Reclaiming Jesus: A Confession of Faith in a Time of Crisis

| Present

Ash Wednesday in 2018 turned out to be a highly significant day in our nation. It happened to fall on Valentine’s Day, February 14 (which is very rare), but it ended in tragedy with the mass shooting at Marjory Stoneman Douglas High School in Parkland, Florida. In a poignant coincidence, a group of Christian religious […]

Ancient Corinth II: Women in St. Paul’s Time

| Past

Last week, we examined the deities worshiped in ancient Corinth and saw how influential goddesses, as well as gods, were before, during and after the time of St. Paul. Here we will look at the status and role of women at Corinth, especially how their involvement in society and local cults may have influenced Paul […]

Immigration Lessons from the Bible

| Past,Present

We in the United States remain in a season of partisan contention, angst, uncertainty, resistance, divisiveness, and a recent government shutdown. One of the major issues of disagreement between our political parties is that of the “dreamers,” those young people brought to the US illegally as children by their parents, and the Obama-era measure put […]

Random Christmas Thoughts

| Future,Past,Present

Three days before Christmas: a good time to share some random thoughts on the reason for the holiday – the man Jesus with the title “Christ.” Jesus the man lived nearly 2,000 years ago as a Jewish subject in the Roman Empire. After he died, his followers kept his memory alive in a myriad of […]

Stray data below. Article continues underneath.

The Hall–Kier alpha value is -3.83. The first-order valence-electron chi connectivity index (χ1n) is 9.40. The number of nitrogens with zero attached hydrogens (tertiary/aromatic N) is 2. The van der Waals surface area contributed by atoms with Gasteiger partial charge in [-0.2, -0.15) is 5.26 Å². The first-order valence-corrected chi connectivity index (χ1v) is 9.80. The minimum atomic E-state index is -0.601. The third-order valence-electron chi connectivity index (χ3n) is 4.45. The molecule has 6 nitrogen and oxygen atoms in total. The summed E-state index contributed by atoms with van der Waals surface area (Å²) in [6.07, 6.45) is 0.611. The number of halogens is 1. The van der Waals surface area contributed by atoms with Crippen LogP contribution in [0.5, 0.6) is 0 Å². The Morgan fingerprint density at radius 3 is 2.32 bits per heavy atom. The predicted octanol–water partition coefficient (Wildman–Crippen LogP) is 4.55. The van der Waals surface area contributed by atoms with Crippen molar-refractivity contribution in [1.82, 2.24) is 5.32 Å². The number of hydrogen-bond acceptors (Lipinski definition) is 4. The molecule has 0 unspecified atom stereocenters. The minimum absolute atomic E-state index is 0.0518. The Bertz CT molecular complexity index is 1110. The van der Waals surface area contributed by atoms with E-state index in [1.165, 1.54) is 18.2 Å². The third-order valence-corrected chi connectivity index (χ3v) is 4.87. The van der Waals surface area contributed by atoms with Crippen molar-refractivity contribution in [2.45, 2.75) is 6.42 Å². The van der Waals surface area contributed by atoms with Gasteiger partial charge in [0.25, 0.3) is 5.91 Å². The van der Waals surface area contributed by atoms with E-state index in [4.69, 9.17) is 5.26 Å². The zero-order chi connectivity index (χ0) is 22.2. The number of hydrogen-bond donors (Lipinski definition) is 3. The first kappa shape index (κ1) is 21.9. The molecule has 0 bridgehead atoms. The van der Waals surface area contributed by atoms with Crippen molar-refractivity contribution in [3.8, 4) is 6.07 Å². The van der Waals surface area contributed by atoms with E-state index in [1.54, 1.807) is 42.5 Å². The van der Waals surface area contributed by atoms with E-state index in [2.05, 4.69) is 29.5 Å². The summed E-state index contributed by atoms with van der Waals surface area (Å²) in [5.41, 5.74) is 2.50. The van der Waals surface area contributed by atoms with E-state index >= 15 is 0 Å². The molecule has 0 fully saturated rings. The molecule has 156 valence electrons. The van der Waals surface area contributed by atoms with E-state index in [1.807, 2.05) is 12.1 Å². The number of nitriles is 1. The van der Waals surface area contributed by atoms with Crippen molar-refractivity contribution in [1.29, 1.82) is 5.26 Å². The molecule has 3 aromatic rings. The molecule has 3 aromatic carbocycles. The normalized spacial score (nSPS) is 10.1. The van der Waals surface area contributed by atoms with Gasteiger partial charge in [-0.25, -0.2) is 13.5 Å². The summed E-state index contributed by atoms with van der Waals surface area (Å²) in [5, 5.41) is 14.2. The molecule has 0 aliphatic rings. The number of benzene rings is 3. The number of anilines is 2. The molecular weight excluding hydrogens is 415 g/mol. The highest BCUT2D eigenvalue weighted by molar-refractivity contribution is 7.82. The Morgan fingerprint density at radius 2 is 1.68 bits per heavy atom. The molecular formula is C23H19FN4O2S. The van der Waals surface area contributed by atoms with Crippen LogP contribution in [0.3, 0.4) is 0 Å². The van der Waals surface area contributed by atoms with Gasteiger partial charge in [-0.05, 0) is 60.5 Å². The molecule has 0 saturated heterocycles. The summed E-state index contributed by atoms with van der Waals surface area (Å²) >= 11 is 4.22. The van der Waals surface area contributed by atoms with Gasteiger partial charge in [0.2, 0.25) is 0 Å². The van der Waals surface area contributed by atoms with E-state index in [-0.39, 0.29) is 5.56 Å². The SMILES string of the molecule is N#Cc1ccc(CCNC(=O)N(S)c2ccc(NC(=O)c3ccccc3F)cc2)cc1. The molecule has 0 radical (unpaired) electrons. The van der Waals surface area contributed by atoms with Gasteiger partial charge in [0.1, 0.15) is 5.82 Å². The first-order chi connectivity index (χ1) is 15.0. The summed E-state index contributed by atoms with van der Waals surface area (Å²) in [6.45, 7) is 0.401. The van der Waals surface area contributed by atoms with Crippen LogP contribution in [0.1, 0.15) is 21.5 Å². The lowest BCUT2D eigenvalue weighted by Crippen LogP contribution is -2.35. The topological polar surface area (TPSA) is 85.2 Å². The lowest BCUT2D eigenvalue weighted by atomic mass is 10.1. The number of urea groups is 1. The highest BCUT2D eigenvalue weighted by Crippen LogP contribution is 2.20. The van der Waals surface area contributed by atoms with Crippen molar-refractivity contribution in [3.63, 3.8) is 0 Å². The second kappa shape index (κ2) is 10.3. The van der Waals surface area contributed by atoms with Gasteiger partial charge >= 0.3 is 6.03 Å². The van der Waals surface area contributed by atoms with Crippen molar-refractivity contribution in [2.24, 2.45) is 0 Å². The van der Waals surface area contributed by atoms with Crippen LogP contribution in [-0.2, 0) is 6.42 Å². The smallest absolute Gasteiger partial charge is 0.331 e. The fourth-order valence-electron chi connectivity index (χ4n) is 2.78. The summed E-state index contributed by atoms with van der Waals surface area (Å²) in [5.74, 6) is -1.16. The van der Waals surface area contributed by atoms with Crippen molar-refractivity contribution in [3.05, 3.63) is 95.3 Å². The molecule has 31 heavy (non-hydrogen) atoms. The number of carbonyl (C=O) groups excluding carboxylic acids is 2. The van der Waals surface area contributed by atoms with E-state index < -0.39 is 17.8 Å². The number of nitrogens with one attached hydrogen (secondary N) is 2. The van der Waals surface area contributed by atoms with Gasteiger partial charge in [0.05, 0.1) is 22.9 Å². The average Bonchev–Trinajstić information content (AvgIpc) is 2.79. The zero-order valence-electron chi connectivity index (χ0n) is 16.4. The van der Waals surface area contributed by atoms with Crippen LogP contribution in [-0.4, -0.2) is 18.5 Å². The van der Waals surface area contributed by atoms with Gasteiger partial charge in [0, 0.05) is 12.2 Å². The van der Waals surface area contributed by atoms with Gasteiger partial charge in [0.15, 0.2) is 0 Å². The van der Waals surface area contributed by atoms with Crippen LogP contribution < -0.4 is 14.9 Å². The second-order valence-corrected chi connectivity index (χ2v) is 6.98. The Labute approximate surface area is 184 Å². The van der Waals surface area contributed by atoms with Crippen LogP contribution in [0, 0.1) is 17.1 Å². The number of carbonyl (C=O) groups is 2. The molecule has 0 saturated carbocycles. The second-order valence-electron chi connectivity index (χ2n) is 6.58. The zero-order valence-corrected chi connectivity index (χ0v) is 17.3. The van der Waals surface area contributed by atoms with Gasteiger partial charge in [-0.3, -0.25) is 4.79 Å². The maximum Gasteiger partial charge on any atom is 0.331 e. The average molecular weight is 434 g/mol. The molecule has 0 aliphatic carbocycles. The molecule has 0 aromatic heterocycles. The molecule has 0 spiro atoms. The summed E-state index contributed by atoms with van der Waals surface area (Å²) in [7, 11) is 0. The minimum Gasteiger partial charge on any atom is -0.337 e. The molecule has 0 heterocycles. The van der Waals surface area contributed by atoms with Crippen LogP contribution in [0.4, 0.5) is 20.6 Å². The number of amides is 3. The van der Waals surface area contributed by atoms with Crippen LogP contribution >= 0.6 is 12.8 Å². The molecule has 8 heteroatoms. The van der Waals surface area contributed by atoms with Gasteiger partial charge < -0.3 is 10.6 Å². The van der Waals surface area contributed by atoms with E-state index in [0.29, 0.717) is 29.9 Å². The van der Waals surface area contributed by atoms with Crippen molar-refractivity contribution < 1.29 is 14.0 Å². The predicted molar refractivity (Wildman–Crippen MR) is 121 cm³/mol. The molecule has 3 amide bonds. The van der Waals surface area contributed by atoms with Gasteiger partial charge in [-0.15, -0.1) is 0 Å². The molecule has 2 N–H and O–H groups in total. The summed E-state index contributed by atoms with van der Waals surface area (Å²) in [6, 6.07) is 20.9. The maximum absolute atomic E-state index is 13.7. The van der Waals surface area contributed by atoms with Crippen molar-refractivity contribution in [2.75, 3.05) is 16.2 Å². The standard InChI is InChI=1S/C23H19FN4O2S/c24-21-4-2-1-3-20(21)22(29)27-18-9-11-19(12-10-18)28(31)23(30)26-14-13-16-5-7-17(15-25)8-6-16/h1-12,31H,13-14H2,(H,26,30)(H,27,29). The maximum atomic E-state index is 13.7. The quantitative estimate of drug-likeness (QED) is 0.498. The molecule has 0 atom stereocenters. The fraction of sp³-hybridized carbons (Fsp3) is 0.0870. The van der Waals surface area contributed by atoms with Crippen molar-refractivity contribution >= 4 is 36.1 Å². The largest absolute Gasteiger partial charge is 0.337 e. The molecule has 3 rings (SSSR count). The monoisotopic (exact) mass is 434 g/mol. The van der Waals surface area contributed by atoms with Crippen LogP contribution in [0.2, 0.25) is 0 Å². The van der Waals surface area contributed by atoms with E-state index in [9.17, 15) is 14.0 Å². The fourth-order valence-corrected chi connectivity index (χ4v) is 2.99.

The Wheat and the Weeds: The Law of Cause and Effect and Christian Judgmentalism

| Future

Traditional Christian judgmentalism – the notion that only those who believe in Jesus as their personal Lord and Savior will go to heaven when they die – originates in part from the New (Christian) Testament lesson that was read in many churches on Sunday, July 23, 2017. The lesson is from the Gospel of Matthew, […]

Exploring the Influence of Salome in Early Christianity

| Past

Once in awhile, it’s an interesting exercise to explore the more obscure characters in early Christian literature. For moderns, an obscure character in an ancient religious document might seem far from important; she or he might well be the figment of someone’s imagination and the surrounding story a complete work of meaningless fiction. Here I […]

How Archaeology Can Assist Early Christian Studies and Why it Matters

| Past

In recent years, scholars of the New (Christian) Testament of the Bible – comprised of documents composed between 50 and 150 of the Common Era (CE) – have begun using the tools and interpretations of archaeologists in our quest for the context in which the earliest Christians lived. Since the apostle Paul (a Jew, let […]

The Paris Climate Accord: The Episcopal Church Takes a Stand

| Present

I wanted to share an important statement, issued on June 1, 2017, from the Presiding Bishop of the Episcopal Church, the Most Reverend Michael B. Curry. I also want to share a few things about Bishop Curry himself.   Presiding Bishop’s Statement on President Donald Trump’s Action on the Paris Climate Accord With the announcement […]

Images of Mary in Christian Apocryphal Art

| Past

In previous posts (Trinities; When Early Christians Revered a Female Deity; Trials and Tribulations of Translating Scripture 2; and The Feminine/Androgynous Jesus), we have dealt to some extent with Mary, the mother of Jesus (also known in Christian tradition as the Virgin Mary or the Mother of God). We have seen that, although there is […]

Advice to Trump from His Own Inauguration

| Present

Our new President, Donald Trump, heard a number of inspiring readings during his Inauguration, as well as at the National Prayer Service the next day. It is hard to read body language, but for most of the time that I watched both events, I got the distinct feeling that he was bored. I hope I’m […]